He may be “Freakin Out on the Interstate”, making “Small Talk”, or getting “Under My Skin”, but one thing is for sure, 22 year-old Knoxville native Briston Maroney is a newly signed artist under the Atlantic Records imprint Canvasback, and he will be performing at Bonarroo this summer. You might also know his music from Spotify’s “Morning Commute”, “Fresh Finds”, or Rockin’ Vibes” playlists, Taylor Swift’s Apple Music playlist which she described as the playlis to her life. While these are big moments in a musician’s career, they aren’t Maroney’s biggest. Learning to navigate his depression, addiction, and music is.

That navigation began in August of 2012, when a new group of freshmen entered a high school classroom at Knoxville Catholic High School. There are always students whom teachers connect with right away. This year there was a young man who stood out as talented, smart, and sad. Not crying sad, but quiet, lonely, and searching sad. Teens struggle with typical issues, however, this young man appeared to be trapped.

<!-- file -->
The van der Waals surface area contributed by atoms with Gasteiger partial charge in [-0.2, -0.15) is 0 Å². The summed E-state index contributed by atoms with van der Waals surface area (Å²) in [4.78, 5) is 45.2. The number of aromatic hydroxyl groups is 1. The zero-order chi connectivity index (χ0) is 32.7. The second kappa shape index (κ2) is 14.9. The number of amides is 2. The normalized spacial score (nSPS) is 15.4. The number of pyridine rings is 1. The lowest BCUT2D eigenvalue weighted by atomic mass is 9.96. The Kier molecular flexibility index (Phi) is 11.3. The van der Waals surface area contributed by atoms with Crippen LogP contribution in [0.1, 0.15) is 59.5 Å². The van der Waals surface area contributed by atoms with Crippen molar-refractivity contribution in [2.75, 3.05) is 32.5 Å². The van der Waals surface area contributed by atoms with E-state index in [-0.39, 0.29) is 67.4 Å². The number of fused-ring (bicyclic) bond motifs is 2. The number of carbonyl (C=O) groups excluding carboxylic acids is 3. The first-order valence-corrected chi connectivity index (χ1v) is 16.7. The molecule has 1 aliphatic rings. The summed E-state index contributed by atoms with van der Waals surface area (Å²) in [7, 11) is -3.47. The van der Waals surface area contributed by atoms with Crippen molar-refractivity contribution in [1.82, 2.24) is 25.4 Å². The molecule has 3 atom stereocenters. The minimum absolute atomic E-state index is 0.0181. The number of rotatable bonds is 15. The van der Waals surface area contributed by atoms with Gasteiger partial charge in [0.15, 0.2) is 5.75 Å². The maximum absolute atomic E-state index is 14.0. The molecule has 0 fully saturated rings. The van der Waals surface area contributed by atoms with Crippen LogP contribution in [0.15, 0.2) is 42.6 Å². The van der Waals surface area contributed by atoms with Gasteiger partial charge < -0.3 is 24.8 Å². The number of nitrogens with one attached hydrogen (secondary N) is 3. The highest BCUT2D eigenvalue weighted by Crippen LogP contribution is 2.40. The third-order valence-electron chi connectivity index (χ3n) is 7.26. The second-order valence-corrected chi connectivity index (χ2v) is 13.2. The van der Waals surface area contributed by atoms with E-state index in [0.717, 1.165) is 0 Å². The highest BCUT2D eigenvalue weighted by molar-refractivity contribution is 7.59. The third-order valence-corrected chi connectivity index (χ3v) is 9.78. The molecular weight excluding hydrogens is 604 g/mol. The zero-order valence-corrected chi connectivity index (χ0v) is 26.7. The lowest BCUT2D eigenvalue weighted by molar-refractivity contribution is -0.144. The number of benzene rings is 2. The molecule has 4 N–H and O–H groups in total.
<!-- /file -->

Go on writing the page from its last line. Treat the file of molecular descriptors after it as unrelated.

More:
“I felt like something was wrong with me. I had a good family, food on the table, I went to a private school and I was still sad. What did I have to be sad about? I didn’t understand that you don’t need a reason to be sad, sometimes you just are,” Maroney said reflecting on his middle school and high school years.

Like many teens, Maroney struggled with depression on and off through middle and high school not really knowing or understanding what was wrong. Coincidentally, this is also the stage of life where he discovered that music was something he really wanted to devote more of his time to.

“I started playing guitar when I was 10. I took it seriously all through high school. My personality became a lot more rooted in that [music] rather than it just being a hobby. In 8th grade was when I started realizing that I preferred playing music over doing other things– I still played sports freshman year—but ‘oof’ that was rough,” Maroney chuckled while shaking his head.